Olivious relies on her small piece of land to earn a living. Together with her husband, working on the farm provides for their daily needs and school fees for their children. They are not able to raise money required for surgery and appeal for financial assistance.

Our medical partner, African Mission Healthcare Foundation, is helping Olivious receive treatment. She is scheduled to undergo a thyroidectomy on April 25th at our medical partner’s care center. Surgeons will remove all or part of her thyroid gland. This procedure will cost $240, and she and her family need help raising money.

Olivious says “I hope to get fine and have good health again once my surgery goes on well.”

Olivious is a subsistence farmer from Uganda and mother of five children. She has been having neck swelling for five years that she tried ma...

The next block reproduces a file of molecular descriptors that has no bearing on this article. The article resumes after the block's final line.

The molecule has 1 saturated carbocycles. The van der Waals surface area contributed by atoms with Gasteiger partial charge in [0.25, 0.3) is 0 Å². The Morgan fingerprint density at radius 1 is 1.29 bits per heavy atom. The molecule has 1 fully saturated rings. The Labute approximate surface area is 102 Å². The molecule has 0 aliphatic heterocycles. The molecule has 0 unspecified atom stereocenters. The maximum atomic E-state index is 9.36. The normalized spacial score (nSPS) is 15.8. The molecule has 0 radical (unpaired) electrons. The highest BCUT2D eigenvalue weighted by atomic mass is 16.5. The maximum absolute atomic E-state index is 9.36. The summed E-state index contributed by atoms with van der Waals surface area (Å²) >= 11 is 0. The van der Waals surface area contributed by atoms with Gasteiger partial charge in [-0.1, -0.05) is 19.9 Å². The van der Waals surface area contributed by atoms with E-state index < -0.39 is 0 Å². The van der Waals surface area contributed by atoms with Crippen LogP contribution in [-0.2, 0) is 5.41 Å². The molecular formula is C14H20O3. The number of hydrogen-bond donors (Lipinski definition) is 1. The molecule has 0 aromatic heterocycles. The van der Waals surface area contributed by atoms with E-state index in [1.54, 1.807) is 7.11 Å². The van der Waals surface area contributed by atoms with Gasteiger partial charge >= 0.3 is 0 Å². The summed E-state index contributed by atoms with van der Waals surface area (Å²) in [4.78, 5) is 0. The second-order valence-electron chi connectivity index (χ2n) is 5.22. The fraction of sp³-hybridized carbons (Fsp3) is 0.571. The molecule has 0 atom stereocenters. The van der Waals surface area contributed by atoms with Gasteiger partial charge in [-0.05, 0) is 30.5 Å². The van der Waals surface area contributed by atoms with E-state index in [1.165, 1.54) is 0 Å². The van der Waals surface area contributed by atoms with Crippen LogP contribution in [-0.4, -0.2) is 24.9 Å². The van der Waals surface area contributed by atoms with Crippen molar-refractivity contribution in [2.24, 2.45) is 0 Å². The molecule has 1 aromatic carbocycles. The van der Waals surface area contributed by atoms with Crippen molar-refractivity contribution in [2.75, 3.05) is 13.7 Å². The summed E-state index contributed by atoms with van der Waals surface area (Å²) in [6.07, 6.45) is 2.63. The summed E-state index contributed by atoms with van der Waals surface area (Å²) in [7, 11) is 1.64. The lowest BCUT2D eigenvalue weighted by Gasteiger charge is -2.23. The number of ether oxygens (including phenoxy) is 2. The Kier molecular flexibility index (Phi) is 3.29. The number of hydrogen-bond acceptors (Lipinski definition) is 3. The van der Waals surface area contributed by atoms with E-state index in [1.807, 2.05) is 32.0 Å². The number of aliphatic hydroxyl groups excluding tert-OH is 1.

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Olivious's Timeline

  • April 24, 2020
    PROFILE SUBMITTED

    Olivious was submitted by Robert Kariuki, Process Coordinator at African Mission Healthcare, our medical partner in Uganda.

  • April 26, 2020
    PROFILE PUBLISHED

    Olivious's profile was published to start raising funds.

  • April 28, 2020
    TREATMENT OCCURRED

    Olivious received treatment at Karoli Lwanga Hospital, Nyakibale. Medical partners often provide care to patients accepted by Watsi before those patients are fully funded, operating under the guarantee that the cost of care will be paid for by donors.

  • June 26, 2020
    TREATMENT UPDATE

    Olivious's treatment was successful. Read the update.